Well, the USG emits about $9.8B per day while it takes in revenue of only about $6.2B. So the USG is a net-emitter of $3.6B per day. That's the marginal flow I'm talking about. And there's big danger in that daily flow of $3.6B.

In 2008, the US in aggregate (private sector and public sector combined) net-emitted $1.9B per day to the outside world. This is like a broken water main that cannot be shut off, and must be mopped up by someone. But that year the USG only gushed $1.2B per day. So the foreign mess we created was only 63% attributable to the USG. The other 37% came from private sector deficit spending. But ever since 2008, that broken water main gushing dollars abroad is 100% attributable to the USG alone. And not only that, but it's now spilling out here at home, on our own front lawn!

The USG today is spending $3.6B more than it is taking in, each and every day. That's a big mess of dollars flooding out of the USG. $1.5B per day is flooding outside of our zone while $2.1B is staying right here on our front lawn. This is all flow. It is ongoing and unstoppable. And it all must be mopped up by someone. And by someone, I mean either the foreign sector, the domestic private sector or the Fed buying up US Treasuries. $3.6B per day, an unstoppable, unending broken water main gushing out dollars. Marginal flow!

[...]

Sure, the Fed needs to keep interest rates from rising. Because what happens when interest rates rise? The value of the entire $35T bond market starts to collapse and bond holders panic. The Fed doesn't want that, so don't bet on them letting interest rates rise. But as I said, I'm not worried about the stock of dollars. I'm worried about this broken sewer line we call the federal budget deficit which means no one has to sell a single bond. In fact, someone has to continuously buy $3.6B more each and every day, including weekends and holidays.

And if prices start to rise as they do in a 'hot' inflation, I propose to you that the USG will not cut back in real terms. So if prices were to rise by, say, 10%, the USG net-emittance of dollars would rise by 10% to $3.96B per day. And because the trade deficit is 100% attributable to the USG ever since 2008, the trade deficit would also rise 10% to $1.65B per day. The USG will not be outbid for goods priced in dollars. Price is what determines who gets a scarce good, and the USG will not be deprived. They even said so in a recent Executive Order! And where are goods and services prices discovered? In the minds of investors with pensions and IRAs, or at the margin where dollars flow?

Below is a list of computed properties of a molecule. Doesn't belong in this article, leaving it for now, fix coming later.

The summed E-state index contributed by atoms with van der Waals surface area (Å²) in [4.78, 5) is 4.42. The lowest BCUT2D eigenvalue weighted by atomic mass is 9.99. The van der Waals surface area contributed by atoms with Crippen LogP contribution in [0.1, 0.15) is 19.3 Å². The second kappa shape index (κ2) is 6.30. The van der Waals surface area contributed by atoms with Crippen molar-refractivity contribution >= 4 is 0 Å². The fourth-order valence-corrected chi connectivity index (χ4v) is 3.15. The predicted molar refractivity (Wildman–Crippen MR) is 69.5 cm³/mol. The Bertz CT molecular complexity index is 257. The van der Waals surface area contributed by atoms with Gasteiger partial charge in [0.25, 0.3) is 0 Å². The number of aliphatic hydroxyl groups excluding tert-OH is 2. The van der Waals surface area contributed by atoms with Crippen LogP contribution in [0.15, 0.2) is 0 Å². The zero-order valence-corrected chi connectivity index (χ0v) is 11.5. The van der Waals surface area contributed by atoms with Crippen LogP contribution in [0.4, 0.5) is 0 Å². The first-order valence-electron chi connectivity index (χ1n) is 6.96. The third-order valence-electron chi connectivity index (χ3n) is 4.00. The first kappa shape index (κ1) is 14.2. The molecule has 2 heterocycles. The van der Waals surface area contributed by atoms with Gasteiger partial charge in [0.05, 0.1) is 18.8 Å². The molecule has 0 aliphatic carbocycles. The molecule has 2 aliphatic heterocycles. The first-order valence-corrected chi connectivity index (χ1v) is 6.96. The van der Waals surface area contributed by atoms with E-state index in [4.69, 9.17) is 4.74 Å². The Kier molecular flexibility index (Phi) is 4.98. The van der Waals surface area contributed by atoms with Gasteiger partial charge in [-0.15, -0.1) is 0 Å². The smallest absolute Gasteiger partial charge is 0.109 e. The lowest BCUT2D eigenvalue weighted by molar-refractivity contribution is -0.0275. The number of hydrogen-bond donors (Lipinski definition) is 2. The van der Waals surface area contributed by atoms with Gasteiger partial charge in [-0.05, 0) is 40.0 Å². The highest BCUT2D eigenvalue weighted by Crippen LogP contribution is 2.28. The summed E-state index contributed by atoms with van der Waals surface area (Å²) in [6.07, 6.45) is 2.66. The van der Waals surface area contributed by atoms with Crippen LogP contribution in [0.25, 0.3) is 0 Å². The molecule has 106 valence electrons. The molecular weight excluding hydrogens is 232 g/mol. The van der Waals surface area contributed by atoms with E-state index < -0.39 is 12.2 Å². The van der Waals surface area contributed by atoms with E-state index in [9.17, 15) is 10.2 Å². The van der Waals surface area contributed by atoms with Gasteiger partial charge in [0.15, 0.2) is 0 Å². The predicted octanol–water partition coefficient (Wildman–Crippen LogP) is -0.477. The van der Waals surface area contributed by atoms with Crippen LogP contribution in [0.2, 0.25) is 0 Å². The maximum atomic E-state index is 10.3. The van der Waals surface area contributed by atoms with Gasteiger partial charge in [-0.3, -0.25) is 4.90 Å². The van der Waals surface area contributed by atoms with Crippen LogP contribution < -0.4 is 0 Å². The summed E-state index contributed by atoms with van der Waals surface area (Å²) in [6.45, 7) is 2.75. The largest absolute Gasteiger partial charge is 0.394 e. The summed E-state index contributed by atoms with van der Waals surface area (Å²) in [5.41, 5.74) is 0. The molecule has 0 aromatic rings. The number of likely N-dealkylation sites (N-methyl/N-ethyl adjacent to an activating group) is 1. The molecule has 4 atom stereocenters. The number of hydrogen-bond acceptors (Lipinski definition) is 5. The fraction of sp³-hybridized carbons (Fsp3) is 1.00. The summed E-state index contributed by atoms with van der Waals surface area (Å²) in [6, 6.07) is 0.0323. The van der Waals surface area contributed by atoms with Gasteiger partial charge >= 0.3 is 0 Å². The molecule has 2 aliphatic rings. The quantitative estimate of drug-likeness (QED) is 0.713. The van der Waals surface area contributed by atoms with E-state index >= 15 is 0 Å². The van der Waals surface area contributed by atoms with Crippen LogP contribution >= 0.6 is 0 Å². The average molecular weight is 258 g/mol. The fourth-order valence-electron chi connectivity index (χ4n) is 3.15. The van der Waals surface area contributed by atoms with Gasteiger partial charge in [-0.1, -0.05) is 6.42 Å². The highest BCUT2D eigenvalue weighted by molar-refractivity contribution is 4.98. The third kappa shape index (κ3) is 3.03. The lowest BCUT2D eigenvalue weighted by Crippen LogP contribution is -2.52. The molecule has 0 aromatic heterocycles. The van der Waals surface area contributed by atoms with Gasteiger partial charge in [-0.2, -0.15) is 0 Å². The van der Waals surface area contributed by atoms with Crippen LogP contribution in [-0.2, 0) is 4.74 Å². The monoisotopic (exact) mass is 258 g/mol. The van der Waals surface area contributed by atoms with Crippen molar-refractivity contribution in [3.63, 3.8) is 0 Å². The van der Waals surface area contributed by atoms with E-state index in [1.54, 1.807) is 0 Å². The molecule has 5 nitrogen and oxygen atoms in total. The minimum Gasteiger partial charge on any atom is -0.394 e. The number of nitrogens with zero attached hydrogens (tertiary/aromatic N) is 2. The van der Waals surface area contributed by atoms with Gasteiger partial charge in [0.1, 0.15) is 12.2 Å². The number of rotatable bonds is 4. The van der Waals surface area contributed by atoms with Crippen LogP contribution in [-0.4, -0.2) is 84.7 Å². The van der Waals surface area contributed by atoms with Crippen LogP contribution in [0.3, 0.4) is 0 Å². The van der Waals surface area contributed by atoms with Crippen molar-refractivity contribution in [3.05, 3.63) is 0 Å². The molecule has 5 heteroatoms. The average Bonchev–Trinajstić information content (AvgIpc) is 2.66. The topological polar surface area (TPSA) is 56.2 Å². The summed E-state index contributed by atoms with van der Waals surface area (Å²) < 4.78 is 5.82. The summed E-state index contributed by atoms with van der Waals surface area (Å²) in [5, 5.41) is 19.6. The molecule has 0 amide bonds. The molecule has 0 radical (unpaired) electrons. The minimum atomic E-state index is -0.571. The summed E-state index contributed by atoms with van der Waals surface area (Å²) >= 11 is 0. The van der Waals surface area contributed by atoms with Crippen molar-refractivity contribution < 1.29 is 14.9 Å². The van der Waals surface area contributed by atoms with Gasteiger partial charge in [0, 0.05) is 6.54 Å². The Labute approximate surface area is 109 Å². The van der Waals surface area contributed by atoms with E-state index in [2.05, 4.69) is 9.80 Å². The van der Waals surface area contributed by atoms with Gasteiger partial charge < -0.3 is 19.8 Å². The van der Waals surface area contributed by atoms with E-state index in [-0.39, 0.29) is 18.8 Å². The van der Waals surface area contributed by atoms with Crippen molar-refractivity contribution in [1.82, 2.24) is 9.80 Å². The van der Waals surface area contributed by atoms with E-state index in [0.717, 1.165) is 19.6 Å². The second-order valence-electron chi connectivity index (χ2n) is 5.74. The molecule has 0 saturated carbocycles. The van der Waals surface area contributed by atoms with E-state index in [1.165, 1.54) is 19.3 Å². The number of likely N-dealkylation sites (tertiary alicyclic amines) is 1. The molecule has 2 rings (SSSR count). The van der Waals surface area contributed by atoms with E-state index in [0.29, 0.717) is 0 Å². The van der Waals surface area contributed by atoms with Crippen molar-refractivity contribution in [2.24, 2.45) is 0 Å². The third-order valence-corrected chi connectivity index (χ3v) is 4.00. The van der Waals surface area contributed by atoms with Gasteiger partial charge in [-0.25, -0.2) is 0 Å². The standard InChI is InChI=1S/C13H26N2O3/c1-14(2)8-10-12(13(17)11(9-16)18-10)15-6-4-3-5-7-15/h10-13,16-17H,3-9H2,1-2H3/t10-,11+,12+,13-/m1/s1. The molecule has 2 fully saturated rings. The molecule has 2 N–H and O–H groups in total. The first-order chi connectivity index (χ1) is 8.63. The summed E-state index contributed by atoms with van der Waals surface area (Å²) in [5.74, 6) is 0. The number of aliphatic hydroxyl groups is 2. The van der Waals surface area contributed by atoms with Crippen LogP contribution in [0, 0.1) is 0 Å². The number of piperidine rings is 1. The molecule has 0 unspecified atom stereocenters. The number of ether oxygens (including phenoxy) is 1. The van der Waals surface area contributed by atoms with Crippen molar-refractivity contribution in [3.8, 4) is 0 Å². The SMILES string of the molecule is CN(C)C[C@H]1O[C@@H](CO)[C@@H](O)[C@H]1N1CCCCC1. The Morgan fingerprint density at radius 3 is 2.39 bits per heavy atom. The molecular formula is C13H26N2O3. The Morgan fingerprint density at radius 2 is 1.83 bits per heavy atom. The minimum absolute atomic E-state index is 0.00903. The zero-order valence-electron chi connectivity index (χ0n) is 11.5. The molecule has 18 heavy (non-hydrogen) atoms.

Inflation or Hyperinflation?

Okay, so that's the path things are on.

But then there's the paper gold market? Suppose that breaks - how does that fit in?

cont.

enough said...

Hi Texan,

I wont take this any further than this short post. Then back to freegold.

One could certainly view my "investment" as a good "bug out" venue but I just like it there. Even if there is never a need to bug out, I will alway enjoy this "investment" as it's near a massive lake, mild winters (low 40's) abundant wildlife. Great for mtn. biking, 4 wheelin etc.

The land is inexpensive to buy, taxes are low so all said,it's low cost recreation with super bugout capability.

I have solar panels mounted on the roof of the steel framed barn/workshop and now looking at battery storage technology. But I wouldnt be turning my lights on at night when everyone else is blacked out.I have a solar powered well pump. It's just a glorified hand pump powered by a solar panel.Thats backup to normal electric pump.

The place is an 8 hr drive and I believe the bugout place has to be a days drive and no greater. The most important thing for me and my girl has been the cultivating of relationships with our neighbors. We have them over often when we are there.

A while back we were up there and a brush fire broke out on a neighbors property. I got my tractor and dug trenches and cleared brush. The entire community pitched in and after 3 days we got it out. It took teams rotating 24 hrs. a day to make sure that ambers didnt get it started up again.

My property is at the end of a dirt road and there is only one way in. About 30 families/properties on the road. Bring down a couple of big pines at the entrance and no vehicles can get in.

Stangers could come 4 wheelin but we know our land, they dont.More importantly we know and trust each other and have common interest to work together to repel outsiders in the unlikely event it becomes necessary.